A vignette was originally just an ornament with a intertwined vine tendril motif. In books the vignette started out as a border of twisted vines, and, shedding its vine motif, came to mean a repeated illustrative element placed at the beginning or end of a chapter. One most commonly comes upon them at the end of chapters in older books where they often seem to play the role of filling all that empty space which many printers seemed then to abhor.

Building on that meaning a vignette can effectively mean any illustration without a frame. For example this wood engraving by Thomas Bewick:

Ralph Waldo Emerson

After the invention of photography it took on the additional meaning of a design in which the central element (often a portrait) was highlighted by removing the background. In the days of photoengraving this was a highly skilled process, involving an air-brush, a paint brush and white ink/paint. You can see this being done towards the end of the first video at Engraving a halftone block. (Even more incredibly in this video you can also see the artist/artisan creating the type by hand using only his paint brush.)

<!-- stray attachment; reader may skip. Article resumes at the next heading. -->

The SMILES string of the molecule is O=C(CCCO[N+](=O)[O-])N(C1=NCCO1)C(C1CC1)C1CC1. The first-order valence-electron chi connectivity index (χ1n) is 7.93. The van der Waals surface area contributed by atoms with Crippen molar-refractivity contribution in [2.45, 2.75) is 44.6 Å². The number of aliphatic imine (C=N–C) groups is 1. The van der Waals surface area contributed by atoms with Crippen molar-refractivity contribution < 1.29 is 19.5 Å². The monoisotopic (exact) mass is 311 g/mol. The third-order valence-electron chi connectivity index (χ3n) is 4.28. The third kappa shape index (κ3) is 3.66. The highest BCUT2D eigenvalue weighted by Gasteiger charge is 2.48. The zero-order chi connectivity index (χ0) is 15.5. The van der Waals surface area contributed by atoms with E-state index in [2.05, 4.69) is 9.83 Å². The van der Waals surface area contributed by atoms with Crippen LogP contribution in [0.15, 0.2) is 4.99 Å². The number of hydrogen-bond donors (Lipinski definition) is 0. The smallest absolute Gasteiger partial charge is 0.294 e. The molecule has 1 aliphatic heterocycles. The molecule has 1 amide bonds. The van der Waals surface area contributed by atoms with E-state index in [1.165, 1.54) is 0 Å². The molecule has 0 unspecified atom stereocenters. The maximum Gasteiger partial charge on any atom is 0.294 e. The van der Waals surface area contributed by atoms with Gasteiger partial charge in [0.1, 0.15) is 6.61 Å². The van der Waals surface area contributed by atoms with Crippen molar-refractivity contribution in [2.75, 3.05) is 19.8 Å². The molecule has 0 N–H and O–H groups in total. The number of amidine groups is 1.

Vignette has now evolved to mean also that effect created by a camera lens whereby the center of the image tends to be brighter than the corners and edges. Your computer’s photo software probably gives you the ability to adjust this if you need to.

Metaphorically the vignette’s meaning was extended in the late 19th century to mean a brief, tightly-focussed written portrait. This meaning has spread out to mean just a sketch in words.